from the please-stop dept
Canada is introducing a digital charter that will impose “meaningful financial consequences” on tech companies if they don’t reign in misinformation on their platforms, Prime Minister Justin Trudeau said on Thursday.
Trudeau made the announcement during a speech in Paris at the Viva Technology conference. He said that social media companies have “failed their users” and announced the Canada will establish a new digital charter aimed at universal access, countering online extremism and misinformation, and transparency.
Not included in this announcement:
- What “misinformation” means in this context
- How fines will be handed out
- What collateral damage this will cause to free expression
- Why any of this is necessary
Apparently, this all flows from the Christchurch shooting in New Zealand. On top of “eradicating terrorist and violent content… once and for all,” the Canadian government will apparently be punishing tech companies for failing to eradicate anything the Canadian government believes isn’t real. The phrase “meaningful financial consequences” was used.
Perhaps the biggest misconception government officials hold about social media platforms is that moderation is easy. They find a few examples of stuff they think should be banned and they assume anyone can do the same thing, even when dealing with millions of uploads a minute. They also believe moderators should instinctively recognize this content immediately, no matter the context, and act to remove it before it’s seen by others.
Something as nebulous as “fake news” is going to be a lot harder to moderate than “terrorist and violent content.” Even the latter has its own issues, as much of what’s considered “terrorist and violent” can also be newsworthy or crucial to law enforcement investigations.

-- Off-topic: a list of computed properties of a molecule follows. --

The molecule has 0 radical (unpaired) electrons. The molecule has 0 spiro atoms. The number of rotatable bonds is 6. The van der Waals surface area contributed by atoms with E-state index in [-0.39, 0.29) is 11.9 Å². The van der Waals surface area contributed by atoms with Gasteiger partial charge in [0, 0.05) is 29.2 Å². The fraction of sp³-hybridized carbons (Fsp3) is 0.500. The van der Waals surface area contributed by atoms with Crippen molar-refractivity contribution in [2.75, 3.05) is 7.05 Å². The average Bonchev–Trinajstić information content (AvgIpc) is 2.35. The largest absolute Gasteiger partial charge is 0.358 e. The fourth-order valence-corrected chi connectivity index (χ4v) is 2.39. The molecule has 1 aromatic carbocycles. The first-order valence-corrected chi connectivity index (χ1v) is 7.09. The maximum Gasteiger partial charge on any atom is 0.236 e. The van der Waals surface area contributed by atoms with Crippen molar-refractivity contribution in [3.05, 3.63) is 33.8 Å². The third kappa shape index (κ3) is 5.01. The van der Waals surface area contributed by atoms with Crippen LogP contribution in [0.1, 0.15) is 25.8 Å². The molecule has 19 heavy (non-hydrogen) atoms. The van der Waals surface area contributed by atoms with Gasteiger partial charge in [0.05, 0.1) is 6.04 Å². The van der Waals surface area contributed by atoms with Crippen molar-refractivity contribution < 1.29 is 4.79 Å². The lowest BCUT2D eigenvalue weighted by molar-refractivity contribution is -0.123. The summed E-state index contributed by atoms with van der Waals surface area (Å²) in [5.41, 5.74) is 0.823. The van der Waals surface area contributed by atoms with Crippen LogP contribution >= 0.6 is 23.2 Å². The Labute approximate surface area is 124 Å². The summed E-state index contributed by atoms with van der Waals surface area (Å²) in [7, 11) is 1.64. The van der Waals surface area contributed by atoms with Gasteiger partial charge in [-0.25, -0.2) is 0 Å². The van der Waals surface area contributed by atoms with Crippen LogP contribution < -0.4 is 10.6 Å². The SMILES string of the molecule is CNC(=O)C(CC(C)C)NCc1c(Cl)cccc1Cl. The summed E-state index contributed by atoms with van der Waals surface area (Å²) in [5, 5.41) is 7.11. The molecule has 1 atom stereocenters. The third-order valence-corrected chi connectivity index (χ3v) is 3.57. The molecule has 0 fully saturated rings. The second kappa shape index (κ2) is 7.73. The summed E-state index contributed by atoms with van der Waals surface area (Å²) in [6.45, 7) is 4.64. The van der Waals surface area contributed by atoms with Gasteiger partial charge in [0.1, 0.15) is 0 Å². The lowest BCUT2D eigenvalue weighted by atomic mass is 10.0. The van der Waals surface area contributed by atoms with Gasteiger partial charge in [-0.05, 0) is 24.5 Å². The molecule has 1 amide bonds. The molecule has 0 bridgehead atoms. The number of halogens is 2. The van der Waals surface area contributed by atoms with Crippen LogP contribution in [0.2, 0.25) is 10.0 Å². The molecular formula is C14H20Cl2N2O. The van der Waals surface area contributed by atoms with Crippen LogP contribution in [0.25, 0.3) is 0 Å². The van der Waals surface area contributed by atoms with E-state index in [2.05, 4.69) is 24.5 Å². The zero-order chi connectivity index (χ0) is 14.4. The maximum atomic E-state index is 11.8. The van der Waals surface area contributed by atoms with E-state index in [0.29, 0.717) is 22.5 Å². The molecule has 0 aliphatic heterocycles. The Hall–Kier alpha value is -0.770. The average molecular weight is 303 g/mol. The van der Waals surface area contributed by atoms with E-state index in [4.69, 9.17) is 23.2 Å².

“Fake news” tends to be whatever top government officials declare it is. If that’s all it takes, tech companies will be fined as often as grandstanders open their mouths. As we’ve seen here in the US, President Trump can’t go more than a day without calling someone or something “fake news.” If that same hostility towards the press is shown in Canada — and it’s not inconceivable someone like Trump could become Prime Minister — tech companies will have two choices: pay fines constantly or subject their users to a ton of moderation collateral damage.
This won’t make things better for Canadians. And it won’t do them any favors when it comes to them expressing themselves online. Demanding more moderation using meaningless buzzwords is a great way to open up a portal to moderation hell. If the Canadian government can find a better approach to tackling “fake news” than perpetually fining social media companies, it probably should excuse itself from the discussion.